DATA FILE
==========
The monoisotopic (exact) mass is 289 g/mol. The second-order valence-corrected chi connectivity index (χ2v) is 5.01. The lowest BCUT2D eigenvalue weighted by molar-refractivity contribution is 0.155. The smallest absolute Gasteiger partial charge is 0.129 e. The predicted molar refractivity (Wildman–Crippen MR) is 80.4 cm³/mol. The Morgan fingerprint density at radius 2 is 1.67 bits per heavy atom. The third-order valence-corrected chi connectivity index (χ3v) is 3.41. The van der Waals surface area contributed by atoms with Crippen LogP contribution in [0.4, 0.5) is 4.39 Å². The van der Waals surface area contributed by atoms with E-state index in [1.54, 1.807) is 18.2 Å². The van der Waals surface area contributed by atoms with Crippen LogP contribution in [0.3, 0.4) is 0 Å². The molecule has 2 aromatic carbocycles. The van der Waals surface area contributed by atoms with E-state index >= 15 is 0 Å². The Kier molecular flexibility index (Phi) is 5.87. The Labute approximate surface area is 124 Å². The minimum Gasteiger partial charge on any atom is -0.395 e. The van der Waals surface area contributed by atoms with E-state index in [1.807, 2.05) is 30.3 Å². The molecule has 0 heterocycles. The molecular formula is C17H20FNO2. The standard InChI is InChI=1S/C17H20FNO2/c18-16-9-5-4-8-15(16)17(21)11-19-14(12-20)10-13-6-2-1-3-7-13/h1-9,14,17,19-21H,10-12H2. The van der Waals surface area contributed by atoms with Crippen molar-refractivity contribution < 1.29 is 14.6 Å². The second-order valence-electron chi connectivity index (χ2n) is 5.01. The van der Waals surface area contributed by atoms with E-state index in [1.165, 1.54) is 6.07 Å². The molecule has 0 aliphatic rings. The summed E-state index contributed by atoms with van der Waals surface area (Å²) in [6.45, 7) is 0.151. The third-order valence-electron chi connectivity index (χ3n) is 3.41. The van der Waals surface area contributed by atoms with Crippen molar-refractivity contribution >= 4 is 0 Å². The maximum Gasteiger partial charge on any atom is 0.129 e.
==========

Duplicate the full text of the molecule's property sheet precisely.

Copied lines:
The monoisotopic (exact) mass is 289 g/mol. The second-order valence-corrected chi connectivity index (χ2v) is 5.01. The lowest BCUT2D eigenvalue weighted by molar-refractivity contribution is 0.155. The smallest absolute Gasteiger partial charge is 0.129 e. The predicted molar refractivity (Wildman–Crippen MR) is 80.4 cm³/mol. The Morgan fingerprint density at radius 2 is 1.67 bits per heavy atom. The third-order valence-corrected chi connectivity index (χ3v) is 3.41. The van der Waals surface area contributed by atoms with Crippen LogP contribution in [0.4, 0.5) is 4.39 Å². The van der Waals surface area contributed by atoms with E-state index in [1.54, 1.807) is 18.2 Å². The van der Waals surface area contributed by atoms with Crippen LogP contribution in [0.3, 0.4) is 0 Å². The molecule has 2 aromatic carbocycles. The van der Waals surface area contributed by atoms with E-state index >= 15 is 0 Å². The Kier molecular flexibility index (Phi) is 5.87. The Labute approximate surface area is 124 Å². The minimum Gasteiger partial charge on any atom is -0.395 e. The van der Waals surface area contributed by atoms with E-state index in [1.807, 2.05) is 30.3 Å². The molecule has 0 heterocycles. The molecular formula is C17H20FNO2. The standard InChI is InChI=1S/C17H20FNO2/c18-16-9-5-4-8-15(16)17(21)11-19-14(12-20)10-13-6-2-1-3-7-13/h1-9,14,17,19-21H,10-12H2. The van der Waals surface area contributed by atoms with Crippen molar-refractivity contribution < 1.29 is 14.6 Å². The second-order valence-electron chi connectivity index (χ2n) is 5.01. The van der Waals surface area contributed by atoms with E-state index in [1.165, 1.54) is 6.07 Å². The molecule has 0 aliphatic rings. The summed E-state index contributed by atoms with van der Waals surface area (Å²) in [6.45, 7) is 0.151. The third-order valence-electron chi connectivity index (χ3n) is 3.41. The van der Waals surface area contributed by atoms with Crippen molar-refractivity contribution >= 4 is 0 Å². The maximum Gasteiger partial charge on any atom is 0.129 e.